The first problem is that there are several enormous assumptions embedded in the argument which are never acknowledged much less addressed. Here are a few of them, in my opinion.
The authors speak approvingly of the (lower) cost of AIP diesel-electrics in comparison to the current build class of U.S. SSNs. They quote a cost of $500 million/boat based on a recent sale of 212 boats from Germany to Turkey, and a procurement cost of $2 billion for the U.S. built Virginia class. There are some numbers missing here, however. First, what would the actual switchover costs be? I am assuming, myself, that the authors are proposing that U.S. industry build these AIP boats. If so, how much would it cost to produce a new design and to retool (or tool) yards to produce this new design? Are we confident that the production costs for such a boat in a U.S. yard would be comparable to the production cost in a yard which has been building similar size and technology submarines for years?
Let's look at the price. The $500 million submarine displaces approximately 1,800 tons submerged. The $2 billion submarine displaces some 7,800 tons. The cost/ton of the smaller boat is therefore approx. $277,778. The cost/ton of the larger boat is approximately $256,410. Certainly the diesel boat is cheaper per unit - but does that tell us we need diesel boats, or smaller boats? If nuclear power is that much more expensive, we would expect to see a cost/ton advantage on the diesel boat which does not emerge. Admittedly, the Type 212 is one of the high-end conventional submarines on the market, with fuel cells and AIP - but would we propose building anything less capable? Is it possible to build a smaller nuclear boat, given the similarity in cost/ton? Older nuclear submarines were certainly smaller. Would a smaller nuclear design optimized for littoral missions at the expense of blue-water (as a diesel-electric would be) really be that much more expensive?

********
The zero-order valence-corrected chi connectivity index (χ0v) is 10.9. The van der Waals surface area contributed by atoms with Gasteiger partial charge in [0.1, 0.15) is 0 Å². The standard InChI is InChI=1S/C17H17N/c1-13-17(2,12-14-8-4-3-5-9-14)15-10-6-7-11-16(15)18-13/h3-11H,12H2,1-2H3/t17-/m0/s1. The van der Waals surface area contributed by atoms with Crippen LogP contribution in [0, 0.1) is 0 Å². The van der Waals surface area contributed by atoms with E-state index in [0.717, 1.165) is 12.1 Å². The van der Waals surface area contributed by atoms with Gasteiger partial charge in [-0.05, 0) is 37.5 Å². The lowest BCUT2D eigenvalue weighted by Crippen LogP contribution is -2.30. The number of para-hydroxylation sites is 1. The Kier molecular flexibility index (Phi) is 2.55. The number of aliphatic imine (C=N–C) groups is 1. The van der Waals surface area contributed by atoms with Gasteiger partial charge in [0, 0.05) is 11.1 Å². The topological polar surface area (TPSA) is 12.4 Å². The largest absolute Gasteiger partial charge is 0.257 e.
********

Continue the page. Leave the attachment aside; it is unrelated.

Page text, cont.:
What would the cost be of setting up and maintaining a support infrastructure for non-nuclear boats? At a minimum, this would include separate maintenance and logistics tails, along with new and different training for non-overlapping skillsets among crews. While I'm sure that in most cases submariners would be able to move between boats without difficulty, in at least a few engineering tracks the skill sets would not transfer. More importantly, if (as the authors note) the missions of these new boats are primarily in the foreign green water, would a new system of tenders and ports be required to support these boats on deployment? Most current users of diesel/AIP boats employ them within easy reach of home ports. By definition, U.S. Navy boats would not operate in this mode. While I'm certain these boats could self-deploy, what would having consumable fuel requirements do to their deployment ratio, with and without tenders?
As part of their argument for the efficacy of diesel-electrics, the authors point to two incidents in which such submarines performed well against the U.S. Navy. However, neither incident involves the mission areas for which they advocate the procurement of these boats. Penetrating CVBG defenses in the blue-water certainly would be a mission that the U.S. Navy would allocate to its blue-water SSN force. The real question that they are posing with this example then is this - are diesel-electric boats any better at this than U.S. navy SSNs would be?
There are persuasive arguments for the efficacy of the smaller AIP boat in the littorals when compared to the current SSNs of the U.S. Navy. The real question, though, is not whether diesels do that better - but whether they do it better *enough* for U.S. Navy mission profiles (long deployment distances, solo operations in harms way) to make their acquisition worthwhile? If we're mostly concerned with tracking enemy diesel-electrics, are there asymmetric means (better satellite sensors/imagery, better/more aircraft platforms) which might perform enough of that job to make this change unnecessary?
There are many questions which need to be answered besides 'whether diesel-electric boats can do specific mission types better than nuclear boats' before we can begin to understand if this is a profitable direction for the U.S.
For a clearer view of this issue, including a better operational perspective than I could muster, see here!